Slowing Water Leakage in a Bathtub (Severe Weather Prep)

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We’ve had a threat or two of a hurricane in our area over the summer and into the fall so more than once we filled up the tubs to store water for flushing the toilets and rinsing things. The largest tub in our place can hold a lot of water but unfortunately it had a slow leak at the drain that over the course of several hours was too severe.

Fortunately I found a very simple solution: electrical tape.

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Building a seal around the drain and the drain cap slowed the leak to a point that I couldn’t even tell if it was leaking any more.

Service Battery Notifications and Trackpad Problems (13-inch Macbook Pro, Mid-2010 Model)

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The first problem began with an apparent inability to charge my wife’s 13-inch Macbook Pro (Mid-2010 model). She began receiving battery status warnings as well. At the time I only suspected a software problem so I reset the SMC, which appeared to have resolved the problem.

Several weeks later my wife starting having problems with her Trackpad again, but this was a new problem. In addition to the Trackpad not responding properly, the right side was visibly raised and the ability to ‘click’ the Trackpad simply wasn’t possible.

I powered off the system, removed the bottom screws, and immediately discovered the problem:
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UPS Battery Indicator In OS X Restarts Continuously After Launching VMWare Fusion

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The Short Version: The UPS’s USB connection had been inadvertently shared with the virtual machine. Setting it to only be accessible by the host OS (OS X) solved the problem.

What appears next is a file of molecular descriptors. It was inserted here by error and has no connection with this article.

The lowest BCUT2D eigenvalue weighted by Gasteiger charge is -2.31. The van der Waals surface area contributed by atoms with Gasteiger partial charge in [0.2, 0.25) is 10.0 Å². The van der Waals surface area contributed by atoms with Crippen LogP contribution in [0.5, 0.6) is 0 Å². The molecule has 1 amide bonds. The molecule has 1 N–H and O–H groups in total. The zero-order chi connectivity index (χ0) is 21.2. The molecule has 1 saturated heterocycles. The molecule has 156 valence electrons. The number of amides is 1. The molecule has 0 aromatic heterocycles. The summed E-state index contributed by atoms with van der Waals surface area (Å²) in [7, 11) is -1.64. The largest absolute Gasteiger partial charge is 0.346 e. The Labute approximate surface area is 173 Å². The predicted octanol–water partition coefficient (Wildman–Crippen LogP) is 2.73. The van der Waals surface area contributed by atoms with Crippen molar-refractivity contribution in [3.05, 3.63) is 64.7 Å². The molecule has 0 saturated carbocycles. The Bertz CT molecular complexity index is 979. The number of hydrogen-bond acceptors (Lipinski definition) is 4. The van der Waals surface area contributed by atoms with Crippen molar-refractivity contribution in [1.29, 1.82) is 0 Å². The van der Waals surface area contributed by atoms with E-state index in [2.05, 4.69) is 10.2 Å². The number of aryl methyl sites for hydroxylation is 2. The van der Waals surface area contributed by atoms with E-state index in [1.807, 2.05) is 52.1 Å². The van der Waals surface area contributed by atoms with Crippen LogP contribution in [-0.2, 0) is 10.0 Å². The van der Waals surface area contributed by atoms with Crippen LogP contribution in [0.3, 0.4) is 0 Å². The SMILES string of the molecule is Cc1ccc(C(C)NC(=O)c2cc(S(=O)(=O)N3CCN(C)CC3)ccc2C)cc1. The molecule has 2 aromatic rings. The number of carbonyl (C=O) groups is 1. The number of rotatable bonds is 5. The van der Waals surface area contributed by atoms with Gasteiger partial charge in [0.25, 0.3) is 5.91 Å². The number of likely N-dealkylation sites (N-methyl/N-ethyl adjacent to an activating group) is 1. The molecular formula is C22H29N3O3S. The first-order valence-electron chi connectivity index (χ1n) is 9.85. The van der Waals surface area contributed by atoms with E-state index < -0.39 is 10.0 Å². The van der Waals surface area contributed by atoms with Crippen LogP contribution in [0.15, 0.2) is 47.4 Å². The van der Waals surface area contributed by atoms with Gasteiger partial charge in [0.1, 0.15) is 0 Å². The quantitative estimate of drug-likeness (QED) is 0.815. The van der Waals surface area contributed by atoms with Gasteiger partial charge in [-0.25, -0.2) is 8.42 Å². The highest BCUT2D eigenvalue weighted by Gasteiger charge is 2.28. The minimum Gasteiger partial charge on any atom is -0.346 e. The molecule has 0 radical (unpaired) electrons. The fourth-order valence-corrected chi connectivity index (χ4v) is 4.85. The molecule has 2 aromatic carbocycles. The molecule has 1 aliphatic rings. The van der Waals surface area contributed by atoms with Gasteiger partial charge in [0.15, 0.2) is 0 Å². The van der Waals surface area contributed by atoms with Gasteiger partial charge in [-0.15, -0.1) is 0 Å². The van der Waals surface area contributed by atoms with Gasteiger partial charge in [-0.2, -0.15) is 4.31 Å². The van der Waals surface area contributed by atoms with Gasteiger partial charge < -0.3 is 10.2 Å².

Recently I noticed my virtual machine instance under VMWare Fusion (3.1.3) seemed to be running unusually slow on my Mac. Yesterday I noticed that the status indicator for my battery backup kept appearing and disappearing in the menu bar.

While inspecting the energy settings for both OS X (Lion) and Windows 7 (VM) I decided to check the connected USB devices for the virtual machine. Sure enough, my CyberPower UPS was showing as connected to to the Windows 7 guest OS. I have no idea how this happened. There’s no reason I would have intentionally connected the USB interface for the my UPS to to the VM. Perhaps I clicked on it when intending to connect a different device at some point.

Regardless, as soon as I disconnected the UPS from the VM both systems started functioning at a more normal speed and the status indicator stayed in the menu bar instead of restarting.

KeePassX Slow to Open in OS X

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For a while I’ve noticed that KeePassX was very slow to load. It wasn’t until today that I finally got around to fixing the problem. It seems to be caused by using an older version of the password database. I’ve been using KeePassX for some time, so the database format has probably changed since I first started using it.

I’ve had KeePassX set to automatically load a specific password database. It does, of course, still require a password before actually opening the database. Each time I started KeePassX it would take several seconds before I received the password prompt for my database.

In an attempt to fix the problem I opened the password database file, re-saved it under a new file name, and then closed KeePassX. Since then KeePassX has started immediately, every time.

Faster PS3 Downloads (via a Mac Proxy and Disabling UPnP)

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Like many PS3 users, I’ve been frustrated by horribly slow PS3 downloads since I purchased the console (firmware and game updates included). I’ve tried setting a local IP and using DNS servers other than my ISP’s. I also tried turning off the option to search for media servers. None of that seemed to make a difference. I’ve made two changes recently that appear to have improved download speeds. Unfortunately, I implemented them without properly testing them individually so I don’t know if only one change or both is what made the difference.